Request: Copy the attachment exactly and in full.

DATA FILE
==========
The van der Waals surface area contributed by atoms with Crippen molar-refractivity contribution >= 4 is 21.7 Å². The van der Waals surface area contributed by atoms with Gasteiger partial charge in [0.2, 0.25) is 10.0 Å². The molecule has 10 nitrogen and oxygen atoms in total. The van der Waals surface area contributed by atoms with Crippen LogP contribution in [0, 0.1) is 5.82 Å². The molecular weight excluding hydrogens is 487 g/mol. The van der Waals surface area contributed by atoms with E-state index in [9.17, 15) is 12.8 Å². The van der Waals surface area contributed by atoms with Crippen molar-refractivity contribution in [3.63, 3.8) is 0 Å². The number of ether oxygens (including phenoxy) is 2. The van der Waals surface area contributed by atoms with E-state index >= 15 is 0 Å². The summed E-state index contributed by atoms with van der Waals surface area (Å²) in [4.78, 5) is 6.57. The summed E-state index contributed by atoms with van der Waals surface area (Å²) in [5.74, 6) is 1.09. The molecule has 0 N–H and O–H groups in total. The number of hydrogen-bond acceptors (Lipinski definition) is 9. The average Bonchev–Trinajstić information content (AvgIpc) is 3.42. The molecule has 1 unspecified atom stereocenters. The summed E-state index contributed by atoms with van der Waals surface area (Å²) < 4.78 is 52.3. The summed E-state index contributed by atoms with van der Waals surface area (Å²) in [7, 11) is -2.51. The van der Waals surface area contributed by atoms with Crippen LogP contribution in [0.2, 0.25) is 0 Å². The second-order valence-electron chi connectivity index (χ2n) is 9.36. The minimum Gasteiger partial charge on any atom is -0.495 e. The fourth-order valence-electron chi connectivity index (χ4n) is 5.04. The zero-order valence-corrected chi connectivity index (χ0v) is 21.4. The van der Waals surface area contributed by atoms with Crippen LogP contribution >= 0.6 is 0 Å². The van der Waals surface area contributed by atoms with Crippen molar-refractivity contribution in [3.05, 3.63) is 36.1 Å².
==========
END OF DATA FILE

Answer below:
The van der Waals surface area contributed by atoms with Crippen molar-refractivity contribution >= 4 is 21.7 Å². The van der Waals surface area contributed by atoms with Gasteiger partial charge in [0.2, 0.25) is 10.0 Å². The molecule has 10 nitrogen and oxygen atoms in total. The van der Waals surface area contributed by atoms with Crippen LogP contribution in [0, 0.1) is 5.82 Å². The molecular weight excluding hydrogens is 487 g/mol. The van der Waals surface area contributed by atoms with E-state index in [9.17, 15) is 12.8 Å². The van der Waals surface area contributed by atoms with Crippen molar-refractivity contribution in [3.63, 3.8) is 0 Å². The number of ether oxygens (including phenoxy) is 2. The van der Waals surface area contributed by atoms with E-state index >= 15 is 0 Å². The summed E-state index contributed by atoms with van der Waals surface area (Å²) in [4.78, 5) is 6.57. The summed E-state index contributed by atoms with van der Waals surface area (Å²) in [5.74, 6) is 1.09. The molecule has 0 N–H and O–H groups in total. The number of hydrogen-bond acceptors (Lipinski definition) is 9. The average Bonchev–Trinajstić information content (AvgIpc) is 3.42. The molecule has 1 unspecified atom stereocenters. The summed E-state index contributed by atoms with van der Waals surface area (Å²) < 4.78 is 52.3. The summed E-state index contributed by atoms with van der Waals surface area (Å²) in [7, 11) is -2.51. The van der Waals surface area contributed by atoms with Crippen LogP contribution in [0.2, 0.25) is 0 Å². The second-order valence-electron chi connectivity index (χ2n) is 9.36. The minimum Gasteiger partial charge on any atom is -0.495 e. The fourth-order valence-electron chi connectivity index (χ4n) is 5.04. The zero-order valence-corrected chi connectivity index (χ0v) is 21.4. The van der Waals surface area contributed by atoms with Crippen LogP contribution >= 0.6 is 0 Å². The van der Waals surface area contributed by atoms with Crippen molar-refractivity contribution in [3.05, 3.63) is 36.1 Å².